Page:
My friend and former Chair of the CFAH Board of Trustees, Doug Kamerow, has written a book that I think you will like.
Besides being a mensch and witty as heck, Doug is a family doctor and a preventive medicine specialist. In his new book, Dissecting American Health Care: Commentaries on Health Policy and Politics, these four characteristics constitute the lens through which he comments on scores of events, controversies and changes in public health and health policy that have taken place over the past four years. For example, Doug writes about last year’s debate over the H1N1 vaccine, the papal position on condoms and HIV, how prevention fared in the health care reform act (ACA) and his attempt to Read more »
[Recently] NPR’s popular program “Talk of the Nation” covered something we discuss often: How e-patients find information and find each other online. Featured guests were Pat Furlong, mother of two boys with a rare disease who started an online community, and Susannah Fox of the Pew Internet and American Life Project, a frequent contributor here. The audio is here.
It’s a good combination: Pat speaks from the heart about her own experience and her passion for community, and Susannah, as usual, speaks as an “internet geologist” — as she once put it, “A geologist doesn’t have opinions about the rocks, she just observes and describes them.” Susannah spoke about her newly-released report “Peer-To-Peer Healthcare,” about which she recently wrote here.
Listener comments begin around 13:00. Examples:
— A woman describes how she started a Facebook group for her painful chronic condition (ankylosing spondylitis) and it’s grown into a website, HurtingButHelpful.org. (Spoonies, take note!) What drove her to create a patient community? “There’s no one else who can understand what I’m talking about.”
— The mother of a newborn with a heart defect found similar parents online. Hearing their stories — and even seeing an upsetting photo — helped her prepare for the surgery.
— On the downside, the daughter of an ovarian cancer patient said her now-cured mom keeps going online to patient communities and getting scared by what she reads. (Host Neal Conan’s observation: “There other parts of the computer that can be addictive, and I guess this one can, too.”)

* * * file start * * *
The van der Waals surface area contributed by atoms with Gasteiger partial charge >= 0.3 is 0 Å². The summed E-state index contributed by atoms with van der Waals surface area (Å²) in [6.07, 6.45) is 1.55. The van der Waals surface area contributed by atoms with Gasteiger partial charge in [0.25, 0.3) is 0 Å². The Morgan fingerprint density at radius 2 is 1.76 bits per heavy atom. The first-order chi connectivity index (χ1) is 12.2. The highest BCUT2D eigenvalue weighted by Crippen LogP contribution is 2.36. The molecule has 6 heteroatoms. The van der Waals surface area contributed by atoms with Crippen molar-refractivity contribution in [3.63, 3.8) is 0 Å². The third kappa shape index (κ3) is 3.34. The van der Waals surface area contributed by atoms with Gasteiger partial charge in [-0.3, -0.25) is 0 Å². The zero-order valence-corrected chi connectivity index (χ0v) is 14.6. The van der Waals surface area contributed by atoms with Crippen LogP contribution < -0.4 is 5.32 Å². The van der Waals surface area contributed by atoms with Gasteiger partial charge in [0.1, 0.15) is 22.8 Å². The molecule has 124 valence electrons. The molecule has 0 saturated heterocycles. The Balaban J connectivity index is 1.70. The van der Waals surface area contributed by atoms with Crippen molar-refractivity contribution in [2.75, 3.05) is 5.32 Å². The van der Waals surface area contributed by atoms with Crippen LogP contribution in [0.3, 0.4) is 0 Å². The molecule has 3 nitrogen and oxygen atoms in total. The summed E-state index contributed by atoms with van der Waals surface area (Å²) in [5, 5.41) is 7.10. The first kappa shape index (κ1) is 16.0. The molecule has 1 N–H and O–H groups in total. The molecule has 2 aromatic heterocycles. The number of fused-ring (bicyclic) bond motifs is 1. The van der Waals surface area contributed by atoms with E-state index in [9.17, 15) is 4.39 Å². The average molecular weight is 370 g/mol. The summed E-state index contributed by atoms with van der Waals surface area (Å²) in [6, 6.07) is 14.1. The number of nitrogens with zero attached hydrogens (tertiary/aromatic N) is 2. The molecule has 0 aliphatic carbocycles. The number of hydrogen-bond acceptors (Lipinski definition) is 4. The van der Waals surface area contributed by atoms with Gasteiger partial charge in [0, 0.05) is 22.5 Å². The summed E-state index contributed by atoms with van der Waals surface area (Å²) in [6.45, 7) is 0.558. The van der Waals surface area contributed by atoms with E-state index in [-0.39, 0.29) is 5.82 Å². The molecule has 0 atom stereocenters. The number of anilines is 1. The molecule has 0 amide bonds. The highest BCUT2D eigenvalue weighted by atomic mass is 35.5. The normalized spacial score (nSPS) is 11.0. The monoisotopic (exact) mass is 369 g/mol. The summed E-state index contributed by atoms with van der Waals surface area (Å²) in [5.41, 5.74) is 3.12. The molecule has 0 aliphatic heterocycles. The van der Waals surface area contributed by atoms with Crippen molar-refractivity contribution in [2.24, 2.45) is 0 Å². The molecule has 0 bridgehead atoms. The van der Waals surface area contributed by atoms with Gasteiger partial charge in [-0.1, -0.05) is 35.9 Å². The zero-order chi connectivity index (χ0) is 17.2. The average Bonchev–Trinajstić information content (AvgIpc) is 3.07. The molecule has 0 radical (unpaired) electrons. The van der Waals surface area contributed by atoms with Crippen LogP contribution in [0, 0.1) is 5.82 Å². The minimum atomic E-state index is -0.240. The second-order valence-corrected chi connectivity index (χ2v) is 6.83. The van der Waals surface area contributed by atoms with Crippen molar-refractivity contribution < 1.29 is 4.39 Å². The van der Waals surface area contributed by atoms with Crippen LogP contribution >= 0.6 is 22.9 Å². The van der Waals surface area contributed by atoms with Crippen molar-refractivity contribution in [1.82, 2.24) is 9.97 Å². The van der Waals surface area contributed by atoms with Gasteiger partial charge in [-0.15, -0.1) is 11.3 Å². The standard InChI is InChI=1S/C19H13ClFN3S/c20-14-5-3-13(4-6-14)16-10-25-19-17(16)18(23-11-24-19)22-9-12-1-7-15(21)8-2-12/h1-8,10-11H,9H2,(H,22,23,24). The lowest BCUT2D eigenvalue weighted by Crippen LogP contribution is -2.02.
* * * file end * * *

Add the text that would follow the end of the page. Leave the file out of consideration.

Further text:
It’s heartening to hear coverage of online patient communities, including the risks and challenges, in a respected outlet like NPR. (Timecovered it, too, a year ago.) And there’s no equal for the reality check of Pew’s data. Some patient activists suggest (and some people fear) that the Internet “frees” patients from doctors, but Pew says that’s not what people are doing. Read more »
The puppeteer skit features the interaction between a young man with a rash and his older physician. The patient is an informed kind of guy: He’s checked his own medical record on the doctor’s website, read up on rashes in the Boston Globe, checked pix on WebMD, seen an episode of “Gray’s Anatomy” about a rash and, most inventively, checked iDiagnose, a hypothetical app (I hope) that led him to the conclusion that he might have epidermal necrosis.
“Not to worry,” the patient informs Dr. Matthews, who meanwhile has been trying to examine him (“Say aaahhh” and more): He’s eligible for an experimental protocol. After some back-and-forth in which the doctor — who’s been quite courteous until this point, calling the patient “Mr. Horcher,” for example, and not admonishing the patient who’s got so many ideas of his own — the doctor says that the patient may be exacerbating the condition by scratching it, and questions the wisdom of taking an experimental treatment for a rash. Read more »
Journalist Andrew Holtz has been a colleague for longer than probably either one of us wants to remember. He is currently one of our story reviewers on HealthNewsReview.org. In fact, he was one of the reviewers on four stories we analyzed last week on the same study. He thought there were some important take-home messages that rose above the walls of our formal systematic review, so he wrote this guest blog post, and we thank him for it:
The Sept. 1 issue of the Journal of the American Medical Associationincluded an article that is likely to have a strong influence on the advice given to women who have a very high risk of breast and ovarian cancer linked to mutations of the BRCA1 and BRCA2 genes. Of the four stories we reviewed, only the AP report scored well on our review criteria.
I know what my first journalism professor, Marion Lewenstein, would have done with at least two of the stories: Given them an “F” for factual errors without further consideration of their merits.Read more »
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